Three Critical Phases of Common Assessment Practice: Before, During, After

The Three Critical Phases of Common Assessment Practice: Before, During, and After

Based on Simplifying Common Assessment

In the book Learning by Doing (DuFour, et al., 2016), the authors define professional learning communities as “an ongoing process in which educators work collaboratively in recurring cycles of collective inquiry and action research to achieve better results for the students they serve.”

In practice, the collective inquiry and action research process they describe is driven by team-developed common formative assessments. Common formative assessments are the way teams answer the guiding question, “How will we know they have learned it?” and when used well, empower teams to improve their students’ learning.

Whether a team is just getting started or working to refine their collaborative practice, it can think of the common assessment process in three major phases: before, during, and after. Let’s look at the considerations and actions teams must take within each phase.


Before starting to create a common assessment, take the time to build collective clarity around what you’re trying to assess. Just as students benefit from having clear targets, members of a team must get clear on what they’re targeting through assessment, and they must be on the same page regarding their picture of student proficiency. Teams accomplish this by collectively examining the essential standards they will be teaching and breaking it down into specific targets that students will learn.

To guide this conversation (something we call unwrapping), teams answer the following questions: What are the concepts, information, definitions, and processes that students will know? What are the skills, performances, and actions that students will be able to do or demonstrate? Building collective clarity around the learning target also includes an examination of rigor inherent in the standard itself, as well as the learning targets. As part of this conversation, teams also reach consensus around a shared picture of proficiency, which includes discussion around cognitive demand of a task students would be able to complete by the end of the unit. Once team members are all on the same page with the learning targets and the level of rigor inherent in the skills, then choosing or creating assessment items aligned to those targets becomes a lot easier.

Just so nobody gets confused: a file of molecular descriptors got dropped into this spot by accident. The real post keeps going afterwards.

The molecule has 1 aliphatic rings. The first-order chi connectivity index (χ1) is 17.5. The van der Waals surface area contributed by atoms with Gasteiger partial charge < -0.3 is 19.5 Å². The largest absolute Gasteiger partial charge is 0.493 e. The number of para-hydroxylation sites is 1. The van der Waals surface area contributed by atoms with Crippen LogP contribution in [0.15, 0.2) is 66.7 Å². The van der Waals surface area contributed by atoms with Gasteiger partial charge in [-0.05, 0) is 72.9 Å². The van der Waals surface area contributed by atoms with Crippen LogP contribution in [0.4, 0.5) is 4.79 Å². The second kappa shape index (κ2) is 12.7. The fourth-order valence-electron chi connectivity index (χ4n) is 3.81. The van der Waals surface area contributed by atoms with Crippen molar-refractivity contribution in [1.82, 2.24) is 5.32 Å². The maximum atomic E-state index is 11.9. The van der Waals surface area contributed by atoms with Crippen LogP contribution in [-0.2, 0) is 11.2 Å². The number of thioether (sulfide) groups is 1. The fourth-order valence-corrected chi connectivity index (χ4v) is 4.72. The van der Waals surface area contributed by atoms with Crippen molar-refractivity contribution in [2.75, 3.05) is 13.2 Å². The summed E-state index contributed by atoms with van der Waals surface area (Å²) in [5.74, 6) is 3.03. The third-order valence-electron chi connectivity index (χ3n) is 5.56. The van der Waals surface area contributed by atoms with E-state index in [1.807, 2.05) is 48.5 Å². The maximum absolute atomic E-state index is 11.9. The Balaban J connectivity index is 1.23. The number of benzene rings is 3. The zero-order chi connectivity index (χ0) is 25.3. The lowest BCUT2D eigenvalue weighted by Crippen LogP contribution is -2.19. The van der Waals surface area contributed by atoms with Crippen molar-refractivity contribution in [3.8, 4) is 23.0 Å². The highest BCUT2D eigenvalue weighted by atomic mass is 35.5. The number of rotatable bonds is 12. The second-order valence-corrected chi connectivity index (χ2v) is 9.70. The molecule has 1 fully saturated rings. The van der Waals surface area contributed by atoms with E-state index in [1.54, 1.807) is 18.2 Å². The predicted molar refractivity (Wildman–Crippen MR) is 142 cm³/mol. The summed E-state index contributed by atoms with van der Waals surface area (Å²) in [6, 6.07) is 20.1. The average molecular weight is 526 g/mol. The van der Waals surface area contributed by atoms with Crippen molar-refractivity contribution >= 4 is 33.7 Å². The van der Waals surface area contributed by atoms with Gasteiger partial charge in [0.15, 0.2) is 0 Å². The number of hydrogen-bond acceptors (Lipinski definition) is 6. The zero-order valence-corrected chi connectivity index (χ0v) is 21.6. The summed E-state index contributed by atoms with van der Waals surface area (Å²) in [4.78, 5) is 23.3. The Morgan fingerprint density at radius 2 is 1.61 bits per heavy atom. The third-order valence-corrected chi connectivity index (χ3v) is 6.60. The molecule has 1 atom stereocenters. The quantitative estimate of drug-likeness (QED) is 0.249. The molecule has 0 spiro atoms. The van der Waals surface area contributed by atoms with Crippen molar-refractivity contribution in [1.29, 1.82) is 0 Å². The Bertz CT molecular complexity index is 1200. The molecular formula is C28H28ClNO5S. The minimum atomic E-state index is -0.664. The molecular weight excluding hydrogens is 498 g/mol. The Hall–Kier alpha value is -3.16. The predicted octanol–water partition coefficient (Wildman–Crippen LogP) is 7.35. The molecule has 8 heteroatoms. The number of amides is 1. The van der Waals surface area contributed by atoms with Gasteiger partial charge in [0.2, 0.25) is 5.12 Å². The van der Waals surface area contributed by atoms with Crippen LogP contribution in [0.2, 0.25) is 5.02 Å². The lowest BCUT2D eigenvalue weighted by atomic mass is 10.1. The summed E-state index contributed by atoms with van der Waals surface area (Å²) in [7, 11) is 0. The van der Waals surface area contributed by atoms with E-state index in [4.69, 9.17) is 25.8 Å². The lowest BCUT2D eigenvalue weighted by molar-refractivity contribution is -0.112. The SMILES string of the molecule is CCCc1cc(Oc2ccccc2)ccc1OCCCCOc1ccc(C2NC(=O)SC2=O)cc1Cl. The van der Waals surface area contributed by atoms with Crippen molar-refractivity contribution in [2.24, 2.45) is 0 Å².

During the process of designing and giving the assessment, keep the end in mind at the forefront. During the “Before” phase, teams get clear on their end in mind for student learning. That picture of proficiency is now made tangible through the selection or creation of aligned assessment items. The goal is to identify or create assessment items that efficiently and accurately gather evidence around the learning targets. Teams must keep referencing the targets they identified as they design their assessment items, or they run the risk of creating misaligned items.

The first question teams should ask during the design phase is, Will this item give us the evidence we need to determine whether a student learned the targeted skill or concept? Teams should work to make a dot-to-dot connection between what they’re looking for in their students’ learning and the evidence gathered through their assessment items.